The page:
MANILA, Philippines – Jhack Tepora had much more on his mind than his opponent before his fight with Lusanda Komanisi on September 22, in East London, South Africa.
The Filipino boxer was fighting abroad for the first time as a professional and a standard test for the Human Immunodeficiency Virus (HIV) administered two days before the fight not only put the fight in jeopardy but also the life of the 24-year-old Tepora. He was informed prior the weigh-in that his test had come back reactive for HIV antibodies, a positive result.
“We didn’t even care about the fight anymore,” said Tepora’s promoter Pio Paolo Castillo, president of Omega Pro Sports International (OPSI). “We were worried about the kid and his children. We were worried about the other fighters in our stable. We were worried with his life.”
In that moment, Tepora pondered what he would do if his boxing career were to end that moment. He thought of his two sons and fiancee and whether he could take a job as a trainer at the Omega Boxing Gym, where he currently trains. Management scrambled for ideas of their own to help him in the event he could never fight again.
“We were receiving word from the promoter already that he is canceling the Tepora-Komanisi fight if the re-test will still be positive,” said OPSI Vice President Jerome Calatrava.
Tepora took a retest that day and endured a sleepless night before getting back the results of the re-test: negative.
Castillo says the issue was likely a mix-up of samples in the laboratory, as the results showed a different given name before the Tepora surname, and the team arranged for Tepora to be retested upon his return to the Philippines, which he says was negative.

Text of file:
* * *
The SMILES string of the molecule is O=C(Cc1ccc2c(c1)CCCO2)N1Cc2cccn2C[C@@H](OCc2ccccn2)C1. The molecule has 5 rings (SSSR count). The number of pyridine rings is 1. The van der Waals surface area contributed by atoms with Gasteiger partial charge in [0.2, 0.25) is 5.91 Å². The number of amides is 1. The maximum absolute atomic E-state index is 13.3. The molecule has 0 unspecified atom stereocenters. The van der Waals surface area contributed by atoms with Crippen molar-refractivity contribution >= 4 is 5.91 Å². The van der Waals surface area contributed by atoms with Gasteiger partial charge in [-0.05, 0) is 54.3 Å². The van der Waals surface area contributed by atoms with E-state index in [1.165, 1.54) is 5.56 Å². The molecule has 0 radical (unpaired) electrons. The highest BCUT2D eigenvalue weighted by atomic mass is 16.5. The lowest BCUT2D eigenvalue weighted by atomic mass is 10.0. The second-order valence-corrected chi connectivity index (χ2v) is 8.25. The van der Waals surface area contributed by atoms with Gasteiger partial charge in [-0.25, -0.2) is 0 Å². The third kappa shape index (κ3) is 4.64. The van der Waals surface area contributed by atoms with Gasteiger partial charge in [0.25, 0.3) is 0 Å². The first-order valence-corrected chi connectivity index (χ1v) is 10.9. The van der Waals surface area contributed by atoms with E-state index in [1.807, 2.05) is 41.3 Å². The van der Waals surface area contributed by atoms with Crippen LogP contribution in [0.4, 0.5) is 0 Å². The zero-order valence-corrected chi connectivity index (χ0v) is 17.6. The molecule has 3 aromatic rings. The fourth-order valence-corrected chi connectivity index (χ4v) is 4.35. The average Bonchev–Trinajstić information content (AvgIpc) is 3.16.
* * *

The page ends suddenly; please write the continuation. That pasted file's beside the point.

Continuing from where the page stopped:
“I remember Jhack telling me, when he found out he was negative for HIV, that he was gonna kill his opponent once he gets in the ring,” Castillo said. “And he really did.”
Tepora (21-0, 16 knockouts) was victorious in his biggest fight to date, dropping Komanisi (21-4, 18 KOs) in the second round with a counter right hook that ended Komanisi’s nine-fight winning streak and earned Tepora a vacant WBO regional featherweight title.
Tepora had fought all of his recent fights as a junior featherweight, where he’s rated No. 9 by the WBO. He looked considerably smaller than his opponent in the ring, as a result of the team not focusing on rehydration due to the more pressing matter of his blood test.
“We were basically giving ourselves a 5% chance. And that 5% turned out to be the sweetest,” said Calatrava. “If the fight went on for long, Komanisi will really tire Tepora.”
The win will earn Tepora a ranking with the WBO at featherweight, and Castillo says he has fielded offers from abroad for the southpaw from Cebu City.
“We want big fights now. As to who and where? We really don’t know yet but, because of Jhack’s performance from that day…international promoters have been calling us and been wanting to work with us,” said Castillo.
Currently in the Philippines there is no testing for HIV or Hepatitis C, as part of the boxing licensing process, as is standard throughout much of the world. The only bloodborne pathogen currently tested for, during annual licensing procedures, is Hepatitis B.
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Source:: The Ring – Boxing